The Logos, then, is the first begotten of God, the Son of God, a God, but not God Himself. Its principal function is that of mediation: like the high priest, it stands between the Creator and the creature. Philo, however, fails to determine in any definite manner what the Logos is in itself: the obscurity, the vacillation, the apparent contradiction of the expressions which he employs, show how vague is his concept of the nature of the Logos, although he has a definite concept of its function.

Anthropology. In his doctrine concerning man Philo distinguishes the ideal man, made to the image and likeness of God, and the man of our own experience, in whom he makes a further distinction of rational and irrational natures. At times he elaborates this distinction still further, teaching that there are eight different natures in man. In speaking of the rational soul, he renews the Pythagorean doctrine of transmigration, the Stoic doctrine of the kinship of the soul to God, and the Platonic doctrine of the soul's preexistence. The soul of man does not differ from the angelic nature, In punishment for some original sin it was degraded to a union with the body, which is its prison, its grave, the source of all its ills and all its misery.

Theory of Knowledge. Philo distinguishes three faculties of Cognition aisthêsis, which has for its object the concrete and sensible; logos, which is the reasoning faculty; and Nous, which is the faculty of immediate contemplation of intellectual truths. Contemplation, then, is the highest kind of knowledge; by it only can man attain absolute certainty. It is not, however, like reason and sense, dependent on the natural powers of the mind; its light is a light from above, an illumination which God alone can give, and which He gives through the Logos to those who pray for it. This doctrine of mystical illumination leads to the ethical doctrine of mystical ecstasy.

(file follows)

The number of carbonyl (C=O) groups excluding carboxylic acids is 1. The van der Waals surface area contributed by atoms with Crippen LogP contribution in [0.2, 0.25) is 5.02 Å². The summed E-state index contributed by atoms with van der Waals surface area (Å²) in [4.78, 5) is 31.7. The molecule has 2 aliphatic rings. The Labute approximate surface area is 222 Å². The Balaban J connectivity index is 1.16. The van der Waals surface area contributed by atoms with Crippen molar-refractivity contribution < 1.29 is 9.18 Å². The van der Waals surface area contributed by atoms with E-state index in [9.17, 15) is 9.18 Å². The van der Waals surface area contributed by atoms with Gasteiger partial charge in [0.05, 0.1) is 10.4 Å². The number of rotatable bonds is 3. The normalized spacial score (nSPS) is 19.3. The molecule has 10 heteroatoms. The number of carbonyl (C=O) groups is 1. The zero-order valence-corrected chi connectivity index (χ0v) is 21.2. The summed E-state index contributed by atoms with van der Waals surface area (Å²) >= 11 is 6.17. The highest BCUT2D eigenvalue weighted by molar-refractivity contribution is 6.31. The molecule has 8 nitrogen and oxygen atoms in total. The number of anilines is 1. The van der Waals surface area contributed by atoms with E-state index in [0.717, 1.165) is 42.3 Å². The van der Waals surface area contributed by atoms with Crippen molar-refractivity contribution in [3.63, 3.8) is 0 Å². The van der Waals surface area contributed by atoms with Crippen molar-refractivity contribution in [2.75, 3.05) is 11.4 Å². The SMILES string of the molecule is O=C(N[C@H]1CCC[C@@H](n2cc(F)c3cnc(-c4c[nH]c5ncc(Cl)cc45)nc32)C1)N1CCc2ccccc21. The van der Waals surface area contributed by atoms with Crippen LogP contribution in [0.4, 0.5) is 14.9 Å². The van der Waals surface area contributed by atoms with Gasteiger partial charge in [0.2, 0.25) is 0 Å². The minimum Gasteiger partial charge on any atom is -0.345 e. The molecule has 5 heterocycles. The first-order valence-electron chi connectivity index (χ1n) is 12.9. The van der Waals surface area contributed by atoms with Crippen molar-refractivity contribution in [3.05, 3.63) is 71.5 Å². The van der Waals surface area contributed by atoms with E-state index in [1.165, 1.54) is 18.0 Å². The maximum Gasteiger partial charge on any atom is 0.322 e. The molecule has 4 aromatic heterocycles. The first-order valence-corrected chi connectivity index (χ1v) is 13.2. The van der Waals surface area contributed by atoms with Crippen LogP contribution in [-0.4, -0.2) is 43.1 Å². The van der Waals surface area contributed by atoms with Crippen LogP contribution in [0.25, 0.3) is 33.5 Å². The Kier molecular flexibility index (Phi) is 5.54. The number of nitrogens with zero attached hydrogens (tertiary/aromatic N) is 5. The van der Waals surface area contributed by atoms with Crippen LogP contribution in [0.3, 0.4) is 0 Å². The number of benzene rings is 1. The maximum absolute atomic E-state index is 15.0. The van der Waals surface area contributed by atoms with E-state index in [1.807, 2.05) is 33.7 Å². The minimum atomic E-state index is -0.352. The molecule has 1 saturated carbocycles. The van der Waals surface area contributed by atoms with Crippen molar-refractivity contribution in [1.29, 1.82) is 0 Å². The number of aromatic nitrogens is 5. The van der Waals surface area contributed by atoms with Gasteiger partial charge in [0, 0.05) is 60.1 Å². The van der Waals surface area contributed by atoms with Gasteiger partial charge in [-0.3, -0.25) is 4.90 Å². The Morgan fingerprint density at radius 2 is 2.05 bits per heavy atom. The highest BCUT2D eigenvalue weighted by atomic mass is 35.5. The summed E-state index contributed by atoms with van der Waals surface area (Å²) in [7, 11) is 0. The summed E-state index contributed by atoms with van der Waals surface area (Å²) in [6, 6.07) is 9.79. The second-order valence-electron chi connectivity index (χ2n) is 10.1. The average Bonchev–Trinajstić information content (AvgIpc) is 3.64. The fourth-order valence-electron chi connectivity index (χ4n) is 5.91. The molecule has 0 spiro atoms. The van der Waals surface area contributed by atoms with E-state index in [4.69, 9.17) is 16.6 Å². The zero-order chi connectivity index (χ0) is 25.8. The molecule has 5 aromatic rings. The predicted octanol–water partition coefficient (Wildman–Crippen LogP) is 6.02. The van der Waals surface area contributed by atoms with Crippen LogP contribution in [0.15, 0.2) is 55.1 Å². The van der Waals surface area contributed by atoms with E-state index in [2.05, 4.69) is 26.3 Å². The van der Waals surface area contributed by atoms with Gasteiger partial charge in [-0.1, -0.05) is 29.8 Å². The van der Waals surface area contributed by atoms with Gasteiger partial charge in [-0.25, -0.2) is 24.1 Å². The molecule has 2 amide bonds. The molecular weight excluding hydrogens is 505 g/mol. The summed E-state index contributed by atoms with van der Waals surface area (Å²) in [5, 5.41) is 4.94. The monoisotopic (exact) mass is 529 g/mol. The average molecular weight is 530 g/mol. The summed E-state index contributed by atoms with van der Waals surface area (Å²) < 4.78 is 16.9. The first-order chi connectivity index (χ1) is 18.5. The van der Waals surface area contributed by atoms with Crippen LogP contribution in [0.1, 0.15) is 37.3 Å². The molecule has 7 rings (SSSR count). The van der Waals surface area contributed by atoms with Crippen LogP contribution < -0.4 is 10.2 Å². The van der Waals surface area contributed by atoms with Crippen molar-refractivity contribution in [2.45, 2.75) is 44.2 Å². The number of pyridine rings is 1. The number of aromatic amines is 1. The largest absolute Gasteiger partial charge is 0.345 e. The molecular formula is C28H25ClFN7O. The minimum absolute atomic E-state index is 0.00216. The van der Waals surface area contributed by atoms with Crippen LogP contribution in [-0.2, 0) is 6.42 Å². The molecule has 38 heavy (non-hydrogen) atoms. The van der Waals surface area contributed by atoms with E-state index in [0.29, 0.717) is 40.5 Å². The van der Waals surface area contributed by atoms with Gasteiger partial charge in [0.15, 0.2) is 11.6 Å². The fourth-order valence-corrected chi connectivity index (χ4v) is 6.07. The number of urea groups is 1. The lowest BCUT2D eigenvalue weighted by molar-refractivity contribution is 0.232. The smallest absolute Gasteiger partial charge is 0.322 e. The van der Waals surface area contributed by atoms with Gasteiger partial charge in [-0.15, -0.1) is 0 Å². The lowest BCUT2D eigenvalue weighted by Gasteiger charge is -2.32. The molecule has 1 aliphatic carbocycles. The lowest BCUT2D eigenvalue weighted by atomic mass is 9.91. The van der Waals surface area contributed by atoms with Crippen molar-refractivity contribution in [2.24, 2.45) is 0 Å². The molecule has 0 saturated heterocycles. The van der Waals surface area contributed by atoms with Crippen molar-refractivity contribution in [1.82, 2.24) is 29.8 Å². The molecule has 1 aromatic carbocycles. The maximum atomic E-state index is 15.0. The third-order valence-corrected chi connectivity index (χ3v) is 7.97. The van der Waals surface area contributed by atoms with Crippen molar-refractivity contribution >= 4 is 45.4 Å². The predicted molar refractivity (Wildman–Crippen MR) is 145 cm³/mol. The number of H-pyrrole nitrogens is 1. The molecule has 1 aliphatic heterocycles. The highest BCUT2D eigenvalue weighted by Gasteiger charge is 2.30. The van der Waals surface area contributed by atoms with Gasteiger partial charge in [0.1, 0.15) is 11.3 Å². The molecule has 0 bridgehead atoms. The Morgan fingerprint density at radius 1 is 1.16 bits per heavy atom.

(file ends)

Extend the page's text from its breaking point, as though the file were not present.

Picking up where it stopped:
Ethics. The body is constantly inclining the soul towards sin. Man's first duty is, therefore, to free his soul from the trammels of the body, to rise above the world of sense, to acquire the apathy which the Stoics inculcated. His next duty is to rise from reason to contemplation, until the soul at last becomes one with the Divine Wisdom, and man and God become united in mystical ecstasy. In this ecstatic union consists the supreme happiness of man. Philo, true to his Oriental instinct, places contemplation above action; above the cardinal virtues, which belong to the active life, he places confidence in God, piety, penance, and contemplative wisdom. The possessor of this wisdom, the truly wise, is truly free: wisdom rescues him from the dominion of matter.

Historical Position. Despite the inconsistency of many of his doctrines, Philo exercised a considerable influence not merely on the Gnostics of the first centuries of the Church but also on the Jewish opponents of Scholasticism during the Middle Ages. The most characteristic qualities of his philosophy are its spirit of mysticism, its ethical quietism, and its psychological and ethical dualism -- the separation of body and soul, the sources of evil and of good in man.

{1} Stöckl, Lehrbuck der Geschichte der Philosophie (Münster, 1870; Mainz, 1888). I, 183; English trans. (Dublin, 1887), p. 161.

{2} Pr. Ev., VII, 14, etc.

{3} For bibliography, cf. Ritter and Preller, op. cit., p. 489; Suidas, op. cit., art Philon.

{4} For authorities, cf. Ritter and Preller, op. cit., pp. 491 ff.